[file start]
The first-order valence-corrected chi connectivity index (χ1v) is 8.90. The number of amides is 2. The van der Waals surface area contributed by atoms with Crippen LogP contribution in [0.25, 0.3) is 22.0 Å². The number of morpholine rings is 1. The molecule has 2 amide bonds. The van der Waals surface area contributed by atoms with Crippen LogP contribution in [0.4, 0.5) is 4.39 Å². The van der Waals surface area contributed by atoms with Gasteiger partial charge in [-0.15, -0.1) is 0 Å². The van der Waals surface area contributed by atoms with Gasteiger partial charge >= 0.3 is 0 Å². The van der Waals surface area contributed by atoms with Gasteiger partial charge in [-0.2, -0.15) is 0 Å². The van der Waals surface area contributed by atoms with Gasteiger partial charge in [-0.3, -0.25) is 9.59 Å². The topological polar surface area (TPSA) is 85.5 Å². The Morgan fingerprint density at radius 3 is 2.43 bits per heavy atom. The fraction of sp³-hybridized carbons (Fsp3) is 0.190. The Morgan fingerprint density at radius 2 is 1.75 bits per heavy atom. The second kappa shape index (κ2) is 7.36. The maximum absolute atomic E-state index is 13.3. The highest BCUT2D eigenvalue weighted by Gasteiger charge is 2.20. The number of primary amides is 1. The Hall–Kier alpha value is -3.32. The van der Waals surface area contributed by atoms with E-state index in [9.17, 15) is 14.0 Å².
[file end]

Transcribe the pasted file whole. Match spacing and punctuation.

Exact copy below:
The first-order valence-corrected chi connectivity index (χ1v) is 8.90. The number of amides is 2. The van der Waals surface area contributed by atoms with Crippen LogP contribution in [0.25, 0.3) is 22.0 Å². The number of morpholine rings is 1. The molecule has 2 amide bonds. The van der Waals surface area contributed by atoms with Crippen LogP contribution in [0.4, 0.5) is 4.39 Å². The van der Waals surface area contributed by atoms with Gasteiger partial charge in [-0.15, -0.1) is 0 Å². The van der Waals surface area contributed by atoms with Gasteiger partial charge >= 0.3 is 0 Å². The van der Waals surface area contributed by atoms with Gasteiger partial charge in [-0.2, -0.15) is 0 Å². The van der Waals surface area contributed by atoms with Gasteiger partial charge in [-0.3, -0.25) is 9.59 Å². The topological polar surface area (TPSA) is 85.5 Å². The Morgan fingerprint density at radius 3 is 2.43 bits per heavy atom. The fraction of sp³-hybridized carbons (Fsp3) is 0.190. The Morgan fingerprint density at radius 2 is 1.75 bits per heavy atom. The second kappa shape index (κ2) is 7.36. The maximum absolute atomic E-state index is 13.3. The highest BCUT2D eigenvalue weighted by Gasteiger charge is 2.20. The number of primary amides is 1. The Hall–Kier alpha value is -3.32. The van der Waals surface area contributed by atoms with E-state index in [9.17, 15) is 14.0 Å².